20. Stade Saputo – CF Montreal
The first Canadian stadium to make this list, Stade Saputo was built in the shadow of Olympic Stadium but is, fortunately, a much better stadium than the ill-fated venue for the 1976 games. The wavy patterned use of colours used in the stand behind the goal looks very smart, and having three stands connected with one being separate gives the stadium a nice design which allows it to maintain some character.
19. PNC Stadium – Houston Dynamo
I love the colour scheme, in the grand scheme of the sport, there aren’t many orange stadiums. The design itself, however, feels like a missed opportunity. There is little to no design within the interior other than the orange seats, the sort of unfinished look of having unconnected roofs scattered throughout the stadium also isn’t doing it for me, especially given how warm it is in Texas it could probably do with the shading.
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18. Toyota Stadium – FC Dallas
Another Texan stadium, Toyota Stadium used red, blue and white colours, which helps to breed life into the stadium. While its look is a bit basic and minimalistic, it can be said that it’s at least different and a bit unorthodox.
17. Red Bull Arena – New York RedBulls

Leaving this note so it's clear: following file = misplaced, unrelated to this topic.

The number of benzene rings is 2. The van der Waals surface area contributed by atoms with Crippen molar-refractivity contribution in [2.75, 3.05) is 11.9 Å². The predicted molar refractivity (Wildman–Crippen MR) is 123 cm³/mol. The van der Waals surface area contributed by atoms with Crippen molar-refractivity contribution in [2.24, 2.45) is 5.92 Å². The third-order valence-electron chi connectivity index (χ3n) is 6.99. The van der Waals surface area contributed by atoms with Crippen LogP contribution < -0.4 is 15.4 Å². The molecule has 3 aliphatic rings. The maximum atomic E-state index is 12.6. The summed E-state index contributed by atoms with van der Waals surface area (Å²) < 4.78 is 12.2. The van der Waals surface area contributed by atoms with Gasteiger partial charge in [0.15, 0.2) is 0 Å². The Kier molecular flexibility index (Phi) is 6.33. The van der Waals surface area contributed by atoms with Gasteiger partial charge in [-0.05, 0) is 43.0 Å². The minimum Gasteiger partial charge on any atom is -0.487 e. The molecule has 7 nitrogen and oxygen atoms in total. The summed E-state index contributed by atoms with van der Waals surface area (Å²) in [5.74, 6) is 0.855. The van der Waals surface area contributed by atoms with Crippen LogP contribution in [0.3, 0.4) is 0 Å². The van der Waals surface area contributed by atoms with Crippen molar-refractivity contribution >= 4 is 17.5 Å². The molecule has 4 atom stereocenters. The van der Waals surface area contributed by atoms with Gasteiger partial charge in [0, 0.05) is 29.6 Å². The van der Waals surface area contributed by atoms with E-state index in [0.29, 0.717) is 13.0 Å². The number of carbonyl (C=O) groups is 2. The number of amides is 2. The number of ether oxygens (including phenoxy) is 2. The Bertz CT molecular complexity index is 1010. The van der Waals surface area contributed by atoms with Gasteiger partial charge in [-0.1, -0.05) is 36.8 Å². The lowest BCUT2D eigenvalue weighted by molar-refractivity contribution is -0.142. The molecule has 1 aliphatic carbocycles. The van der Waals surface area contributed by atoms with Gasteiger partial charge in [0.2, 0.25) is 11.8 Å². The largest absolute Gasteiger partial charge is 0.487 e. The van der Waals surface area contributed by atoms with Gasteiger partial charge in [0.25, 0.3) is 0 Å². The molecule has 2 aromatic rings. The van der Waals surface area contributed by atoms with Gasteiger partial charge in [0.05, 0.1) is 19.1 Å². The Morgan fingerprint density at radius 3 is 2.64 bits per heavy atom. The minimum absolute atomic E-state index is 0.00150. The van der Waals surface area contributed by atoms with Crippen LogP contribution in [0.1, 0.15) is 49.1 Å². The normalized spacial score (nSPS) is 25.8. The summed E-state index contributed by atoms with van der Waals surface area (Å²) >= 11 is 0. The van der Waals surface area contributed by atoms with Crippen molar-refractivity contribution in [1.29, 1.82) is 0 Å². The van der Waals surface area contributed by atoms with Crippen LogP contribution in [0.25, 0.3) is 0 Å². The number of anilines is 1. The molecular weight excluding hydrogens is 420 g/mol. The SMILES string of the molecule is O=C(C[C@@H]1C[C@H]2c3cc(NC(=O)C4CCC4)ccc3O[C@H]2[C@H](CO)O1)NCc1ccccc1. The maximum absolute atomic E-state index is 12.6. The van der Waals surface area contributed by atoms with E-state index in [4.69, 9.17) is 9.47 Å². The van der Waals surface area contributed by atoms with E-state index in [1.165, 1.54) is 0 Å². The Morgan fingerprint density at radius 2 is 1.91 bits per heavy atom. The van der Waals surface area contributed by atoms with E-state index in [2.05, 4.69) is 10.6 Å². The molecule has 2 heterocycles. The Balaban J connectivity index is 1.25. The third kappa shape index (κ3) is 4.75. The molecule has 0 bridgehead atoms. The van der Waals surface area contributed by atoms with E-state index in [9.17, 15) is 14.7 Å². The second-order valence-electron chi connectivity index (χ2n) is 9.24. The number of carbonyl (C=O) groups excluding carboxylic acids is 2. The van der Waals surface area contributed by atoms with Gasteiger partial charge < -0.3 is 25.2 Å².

Home of everyone’s favourite sports conglomerate and soccer history respecter’s Red Bull, Red Bull Arena is very similar looking to Red Bull Salzburg’s Red Bull Arena, although it can be differentiated from Red Bull Leipzig’s Red Bull Arena (yes they all have the same name, I wish I was making this up). The NY Red Bull arena is a serviceable stadium, but I can’t help but wish it was more individualistic.
16. BMO Stadium – Toronto FC
Built on the shores of Lake Ontario, BMO Field has seen lots of expansion over the years and with it being slated to host games at the 2026 World Cup – the expansion hasn’t stopped yet. In the meantime, the two contrasting sideline stands look great in making the stadium have an individualistic character. The elevated roofs that rise well above the stands also provide a good job in making BMO the perfect home for the 2017 MLS Cup champions.
15. Subaru Park – Philadelphia Union
Similar to BMO with its raised roof, Subaru Park is built literally right by a bridge on the river and while it made be a logistical challenge, it works pretty well with the stadium. The seats are predominantly blue with the word UNION written across one of the sideline stands, making it very clear to those who travel who the home team is.
14. BC Place – Vancouver Whitecaps
The highest of the three Canadian stadiums, the home of the opening/closing ceremony of the 2010 Winter games and host venue for the 2015 Women’s FIFA World Cup might have the best Stadium location on the list, being right on the Pacific Ocean in downtown Vancouver. The stadium’s roof was renovated after the 2010 Olympics and the cable-operated retractable roof gives the arena looking Stadium a unique design for its exterior. The interior, meanwhile, is made of two tiers and uses a colourful red, orange and grey seat colour design to help give the stadium on Canada’s Pacific coast more character.
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3 thoughts on “Ranking the MLS stadiums – Part 1”
Columbus is a bad stadium.stade Saputo is really better.
Not true. Columbus is pretty darn good Stadium that is fan friendly. Attended a US World Cup qualifying match there and thought it was a good design, although not a top tier design. Btw I’m an architect who designs sports facilities